1  
Reply Sun 27 Mar, 2005 01:51 pm
ye110man wrote:
Bella Dea wrote:
Of course the book does have people asking all sorts of questions, which is why the Vaticam is pissed. God forbid they are challenged. Whether or not there is any truth to the book, the Catholic church does not look lightly or fondly on challenges regarding teaching and faith. I was raised Catholic.

It looks like the Church is challenging the book. And it looks like you don't look lightly or fondly upon that.

Anyway, having read the book. I honestly had to do a lot of post-reading research to see what was true and what wasn't. I know most people who read the book, won't bother to do the research. Just yesterday I had a friend tell me that he thought it was based on a true story. Unlike other fictional books, your Average Joe is actually believing the Da Vinci Code! And whether it's about Christianity or the Illuminati holding Elvis at Area 51, I'm on the side of the people attacking the wacky conspiracy theories.


Good point. Sometimes we forget to read books for entertainment. I agree with osso that Brown is a poor writer. I suspended my criteria just long enough to enjoy the book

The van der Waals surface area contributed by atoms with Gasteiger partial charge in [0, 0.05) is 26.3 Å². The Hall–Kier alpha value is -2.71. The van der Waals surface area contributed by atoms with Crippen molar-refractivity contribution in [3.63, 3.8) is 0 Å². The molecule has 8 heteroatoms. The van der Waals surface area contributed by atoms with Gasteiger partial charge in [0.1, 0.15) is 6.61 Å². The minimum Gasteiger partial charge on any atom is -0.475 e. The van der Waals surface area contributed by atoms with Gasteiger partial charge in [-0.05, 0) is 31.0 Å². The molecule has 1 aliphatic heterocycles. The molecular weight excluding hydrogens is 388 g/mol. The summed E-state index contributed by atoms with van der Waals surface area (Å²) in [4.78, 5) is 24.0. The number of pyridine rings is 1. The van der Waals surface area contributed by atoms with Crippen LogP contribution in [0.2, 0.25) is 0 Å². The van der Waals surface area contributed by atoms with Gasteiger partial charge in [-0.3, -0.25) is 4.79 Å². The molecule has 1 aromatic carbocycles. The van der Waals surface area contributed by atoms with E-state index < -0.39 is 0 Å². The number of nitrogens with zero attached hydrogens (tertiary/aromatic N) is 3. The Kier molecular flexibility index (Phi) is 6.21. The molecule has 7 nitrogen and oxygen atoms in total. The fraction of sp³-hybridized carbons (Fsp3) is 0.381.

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sozobe
 
  1  
Reply Sun 27 Mar, 2005 02:34 pm
I've read this book and only this book, and then only for my book club -- people have urged me to read "Angels and Demons" and I've been resistant. "Da Vinci Code" strikes me as being the magnum opus of a middling writer -- I think he put his all into it, and wildly succeeded for what it is (fast-paced crime caper), and I doubt he has anything left. Also sounds like he had used some ideas in his previous books, and both (previous books and Da Vinci Code) are diminished for the repetition.
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panzade
 
  1  
Reply Sun 27 Mar, 2005 04:13 pm
Did anyone read Maureen this morning? She really let the Vatican have it...good catholic girl that she is.
Commenting on the fact that the Vatican waited until half the population on earth had read the book before banning it she adds "The Vatican moved with lightning speed seeing as how it took them 300 years to reverse their ban on Galileo's sphere-earth theory. And 600 years to apologize for the Inquisition. And 1,000 years to apologize for the Crusades.
Anyway, she posits that Brown is in league with the Cardinals as he has Mary Mag's descendant aquiesce to the protagonist at the end of the book.